Beatrice Hunter released from jail, allowed to protest outside Muskrat Falls gate
'I obviously don't want to go back to jail, but at least I can protest with my people'
After 10 days of incarceration in a men's prison, Muskrat Falls protester Beatrice Hunter has been released from custody.
Hunter appeared before the Supreme Court in Happy Valley-Goose Bay Friday where a judge agreed to modify the conditions of her undertaking — a promise given in court — allowing the Inuk woman to come within a kilometre of the Muskrat Falls site.
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Hunter, 48, was jailed last week after refusing to promise to stay a kilometre away from the Labrador construction site, violating an undertaking she signed last fall.
Friends and family of Hunter's cheered both inside and outside the courtroom Friday, as they waited for her release.
"It [shows] how fearless we are, how resilient we are and that there's nothing we can't do," Hunter told CBC News upon release.
"I obviously don't want to go back to jail, but at least I can protest with my people."
She's out. <a href="https://t.co/WKyv6tyrGF">pic.twitter.com/WKyv6tyrGF</a>—@KatieBreenNL
Hunter is said to have attended a protest across from the main gate — less than one kilometre from the worksite — over the Victoria Day long weekend.
She was called to court May 29 to answer to that allegation.
When Hunter wouldn't promise to stay away, Justice George Murphy said the court had no choice but to take Hunter into custody.
On Friday, Murphy said his decision to change the terms of Hunter's undertaking came "with some reluctance and concern," and he warned Hunter that she will be immediately arrested if she blocks access to the site.
It was my way of defying laws that my ancestors had no part in writing.- Beatrice Hunter
Removing the undertaking allows Hunter to attend peaceful protests across from the main gate.
"I was defiant of the court system because I know our ancestors had no say in how those laws were written," Hunter said.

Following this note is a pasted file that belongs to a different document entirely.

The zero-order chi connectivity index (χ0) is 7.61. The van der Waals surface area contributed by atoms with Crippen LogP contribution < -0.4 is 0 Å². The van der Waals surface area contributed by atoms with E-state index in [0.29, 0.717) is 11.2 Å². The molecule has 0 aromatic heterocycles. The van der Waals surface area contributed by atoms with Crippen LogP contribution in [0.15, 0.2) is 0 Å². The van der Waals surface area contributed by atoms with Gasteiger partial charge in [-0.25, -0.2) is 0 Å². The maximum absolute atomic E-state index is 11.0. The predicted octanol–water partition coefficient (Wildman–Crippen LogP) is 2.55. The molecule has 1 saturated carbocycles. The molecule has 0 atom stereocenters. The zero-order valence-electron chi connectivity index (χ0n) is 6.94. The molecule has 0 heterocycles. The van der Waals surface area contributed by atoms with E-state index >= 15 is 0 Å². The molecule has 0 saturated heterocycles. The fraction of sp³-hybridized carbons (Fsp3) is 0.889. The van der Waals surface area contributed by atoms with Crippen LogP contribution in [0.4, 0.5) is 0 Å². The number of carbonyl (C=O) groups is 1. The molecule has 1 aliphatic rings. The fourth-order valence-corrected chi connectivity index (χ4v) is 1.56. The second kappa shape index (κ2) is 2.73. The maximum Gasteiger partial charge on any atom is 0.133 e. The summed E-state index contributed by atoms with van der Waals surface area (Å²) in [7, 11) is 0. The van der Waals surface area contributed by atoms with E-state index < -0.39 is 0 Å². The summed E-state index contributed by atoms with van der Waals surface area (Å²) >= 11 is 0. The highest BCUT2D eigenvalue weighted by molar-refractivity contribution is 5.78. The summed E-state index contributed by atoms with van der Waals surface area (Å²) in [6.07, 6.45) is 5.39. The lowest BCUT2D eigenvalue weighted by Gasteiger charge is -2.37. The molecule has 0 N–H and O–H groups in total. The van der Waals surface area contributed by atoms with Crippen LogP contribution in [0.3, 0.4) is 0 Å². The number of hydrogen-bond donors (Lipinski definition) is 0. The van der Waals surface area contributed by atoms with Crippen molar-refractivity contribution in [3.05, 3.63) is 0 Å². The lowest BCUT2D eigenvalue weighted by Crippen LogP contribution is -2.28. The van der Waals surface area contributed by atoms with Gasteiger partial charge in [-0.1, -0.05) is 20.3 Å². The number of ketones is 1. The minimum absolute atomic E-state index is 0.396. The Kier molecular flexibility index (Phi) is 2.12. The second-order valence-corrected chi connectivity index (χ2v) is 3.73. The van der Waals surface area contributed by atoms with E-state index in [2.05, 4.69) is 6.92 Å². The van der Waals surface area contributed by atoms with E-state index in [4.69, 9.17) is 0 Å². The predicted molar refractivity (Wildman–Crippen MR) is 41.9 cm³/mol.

"If you've noticed, every time I've gone to court I haven't stood up every time a judge walked in. It was my way of defying laws that my ancestors had no part in writing."
While the judge said he didn't like putting Hunter into custody in the first place, he said "we can't have people simply picking and choosing which orders they're going to obey ... the court merely wants compliance with its orders."
While in custody, Hunter was held at Her Majesty's Penitentiary in St. John's, a men's prison which has been used as an overflow facility for the women's correctional centre in Clarenville.
The court system definitely knows how to make you feel alone.- Beatrice Hunter
Once released, Hunter thanked "the female inmates at HMP who took care of me while I was in jail," as well as the group of protesters who call themselves the Labrador Land Protectors.
"The court system definitely knows how to make you feel alone," she said.
Murphy said other protesters who signed the agreement will have to apply separately to have it lifted.
"I'm only going to take this one day at a time."
In a statement Friday afternoon, Nalcor Energy said it recognizes the "need and right" to express concerns about Muskrat Falls through "lawful protest."
The statement went on to say, "We understand there are people who feel strongly about the Muskrat Falls Project. We would like to meet with Ms. Hunter and her representatives to establish a dialogue and work with them to better understand each other."
A court injunction preventing protesters from blocking access to the site is still in place.
Beatrice Hunter talks about what her time in jail accomplished and how her Indigenous ancestry plays into her relationship with the court <a href="https://t.co/y4UHZNxYzw">pic.twitter.com/y4UHZNxYzw</a>—@KatieBreenNL